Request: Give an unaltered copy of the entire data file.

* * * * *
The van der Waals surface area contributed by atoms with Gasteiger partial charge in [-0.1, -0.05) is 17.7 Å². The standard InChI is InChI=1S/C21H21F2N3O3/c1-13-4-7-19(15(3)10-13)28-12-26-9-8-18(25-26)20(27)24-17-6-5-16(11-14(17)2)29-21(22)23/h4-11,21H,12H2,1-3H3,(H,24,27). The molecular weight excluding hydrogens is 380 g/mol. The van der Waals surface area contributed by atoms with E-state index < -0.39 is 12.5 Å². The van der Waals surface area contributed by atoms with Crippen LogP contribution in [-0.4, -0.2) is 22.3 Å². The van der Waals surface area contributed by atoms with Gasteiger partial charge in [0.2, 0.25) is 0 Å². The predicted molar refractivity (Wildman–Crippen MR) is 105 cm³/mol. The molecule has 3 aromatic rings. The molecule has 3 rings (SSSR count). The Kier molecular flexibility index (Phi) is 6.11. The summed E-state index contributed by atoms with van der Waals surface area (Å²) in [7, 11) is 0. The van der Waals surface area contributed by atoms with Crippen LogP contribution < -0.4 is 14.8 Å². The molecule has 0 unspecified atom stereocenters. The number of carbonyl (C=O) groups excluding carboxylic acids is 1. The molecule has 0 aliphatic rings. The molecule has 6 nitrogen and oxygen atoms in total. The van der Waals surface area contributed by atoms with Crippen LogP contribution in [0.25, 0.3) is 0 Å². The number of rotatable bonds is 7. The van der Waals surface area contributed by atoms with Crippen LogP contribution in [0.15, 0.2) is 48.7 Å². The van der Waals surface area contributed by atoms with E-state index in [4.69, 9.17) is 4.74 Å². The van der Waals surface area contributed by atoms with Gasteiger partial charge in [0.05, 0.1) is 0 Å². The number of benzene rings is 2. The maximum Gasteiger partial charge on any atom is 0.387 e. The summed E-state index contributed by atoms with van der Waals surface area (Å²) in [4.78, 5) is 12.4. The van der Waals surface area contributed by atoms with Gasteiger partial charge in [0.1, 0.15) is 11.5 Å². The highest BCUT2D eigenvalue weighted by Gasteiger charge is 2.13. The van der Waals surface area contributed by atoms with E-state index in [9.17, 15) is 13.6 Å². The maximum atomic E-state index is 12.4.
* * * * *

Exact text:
The van der Waals surface area contributed by atoms with Gasteiger partial charge in [-0.1, -0.05) is 17.7 Å². The standard InChI is InChI=1S/C21H21F2N3O3/c1-13-4-7-19(15(3)10-13)28-12-26-9-8-18(25-26)20(27)24-17-6-5-16(11-14(17)2)29-21(22)23/h4-11,21H,12H2,1-3H3,(H,24,27). The molecular weight excluding hydrogens is 380 g/mol. The van der Waals surface area contributed by atoms with E-state index < -0.39 is 12.5 Å². The van der Waals surface area contributed by atoms with Crippen LogP contribution in [-0.4, -0.2) is 22.3 Å². The van der Waals surface area contributed by atoms with Gasteiger partial charge in [0.2, 0.25) is 0 Å². The predicted molar refractivity (Wildman–Crippen MR) is 105 cm³/mol. The molecule has 3 aromatic rings. The molecule has 3 rings (SSSR count). The Kier molecular flexibility index (Phi) is 6.11. The summed E-state index contributed by atoms with van der Waals surface area (Å²) in [7, 11) is 0. The van der Waals surface area contributed by atoms with Crippen LogP contribution < -0.4 is 14.8 Å². The molecule has 0 unspecified atom stereocenters. The number of carbonyl (C=O) groups excluding carboxylic acids is 1. The molecule has 0 aliphatic rings. The molecule has 6 nitrogen and oxygen atoms in total. The van der Waals surface area contributed by atoms with Crippen LogP contribution in [0.25, 0.3) is 0 Å². The number of rotatable bonds is 7. The van der Waals surface area contributed by atoms with Crippen LogP contribution in [0.15, 0.2) is 48.7 Å². The van der Waals surface area contributed by atoms with E-state index in [4.69, 9.17) is 4.74 Å². The van der Waals surface area contributed by atoms with Gasteiger partial charge in [0.05, 0.1) is 0 Å². The number of benzene rings is 2. The maximum Gasteiger partial charge on any atom is 0.387 e. The summed E-state index contributed by atoms with van der Waals surface area (Å²) in [4.78, 5) is 12.4. The van der Waals surface area contributed by atoms with Gasteiger partial charge in [0.1, 0.15) is 11.5 Å². The highest BCUT2D eigenvalue weighted by Gasteiger charge is 2.13. The van der Waals surface area contributed by atoms with E-state index in [9.17, 15) is 13.6 Å². The maximum atomic E-state index is 12.4.